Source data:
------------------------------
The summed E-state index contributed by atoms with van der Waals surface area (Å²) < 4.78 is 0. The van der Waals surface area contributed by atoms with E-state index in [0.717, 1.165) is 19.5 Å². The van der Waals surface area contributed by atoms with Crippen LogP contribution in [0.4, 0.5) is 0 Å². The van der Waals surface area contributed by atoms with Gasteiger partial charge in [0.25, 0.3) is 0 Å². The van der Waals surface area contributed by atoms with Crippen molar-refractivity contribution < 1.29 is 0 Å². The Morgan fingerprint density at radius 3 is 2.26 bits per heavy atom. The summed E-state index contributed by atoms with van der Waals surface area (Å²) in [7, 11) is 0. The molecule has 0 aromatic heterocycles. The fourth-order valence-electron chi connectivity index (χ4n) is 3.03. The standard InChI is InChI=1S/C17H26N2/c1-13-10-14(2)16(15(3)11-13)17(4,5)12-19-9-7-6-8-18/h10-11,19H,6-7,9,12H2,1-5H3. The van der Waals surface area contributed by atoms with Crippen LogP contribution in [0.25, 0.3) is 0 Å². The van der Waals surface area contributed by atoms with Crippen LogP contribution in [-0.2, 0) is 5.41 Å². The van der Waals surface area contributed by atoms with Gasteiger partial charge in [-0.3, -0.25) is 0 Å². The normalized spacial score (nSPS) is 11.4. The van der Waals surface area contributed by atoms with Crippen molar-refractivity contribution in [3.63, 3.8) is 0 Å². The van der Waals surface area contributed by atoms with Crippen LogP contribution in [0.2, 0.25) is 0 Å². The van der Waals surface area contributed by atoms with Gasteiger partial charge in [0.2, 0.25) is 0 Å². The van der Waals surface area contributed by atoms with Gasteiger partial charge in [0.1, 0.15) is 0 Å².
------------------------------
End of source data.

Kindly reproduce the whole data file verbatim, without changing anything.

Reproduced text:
The summed E-state index contributed by atoms with van der Waals surface area (Å²) < 4.78 is 0. The van der Waals surface area contributed by atoms with E-state index in [0.717, 1.165) is 19.5 Å². The van der Waals surface area contributed by atoms with Crippen LogP contribution in [0.4, 0.5) is 0 Å². The van der Waals surface area contributed by atoms with Gasteiger partial charge in [0.25, 0.3) is 0 Å². The van der Waals surface area contributed by atoms with Crippen molar-refractivity contribution < 1.29 is 0 Å². The Morgan fingerprint density at radius 3 is 2.26 bits per heavy atom. The summed E-state index contributed by atoms with van der Waals surface area (Å²) in [7, 11) is 0. The molecule has 0 aromatic heterocycles. The fourth-order valence-electron chi connectivity index (χ4n) is 3.03. The standard InChI is InChI=1S/C17H26N2/c1-13-10-14(2)16(15(3)11-13)17(4,5)12-19-9-7-6-8-18/h10-11,19H,6-7,9,12H2,1-5H3. The van der Waals surface area contributed by atoms with Crippen LogP contribution in [0.25, 0.3) is 0 Å². The van der Waals surface area contributed by atoms with Crippen LogP contribution in [-0.2, 0) is 5.41 Å². The van der Waals surface area contributed by atoms with Gasteiger partial charge in [-0.3, -0.25) is 0 Å². The normalized spacial score (nSPS) is 11.4. The van der Waals surface area contributed by atoms with Crippen molar-refractivity contribution in [3.63, 3.8) is 0 Å². The van der Waals surface area contributed by atoms with Crippen LogP contribution in [0.2, 0.25) is 0 Å². The van der Waals surface area contributed by atoms with Gasteiger partial charge in [0.2, 0.25) is 0 Å². The van der Waals surface area contributed by atoms with Gasteiger partial charge in [0.1, 0.15) is 0 Å².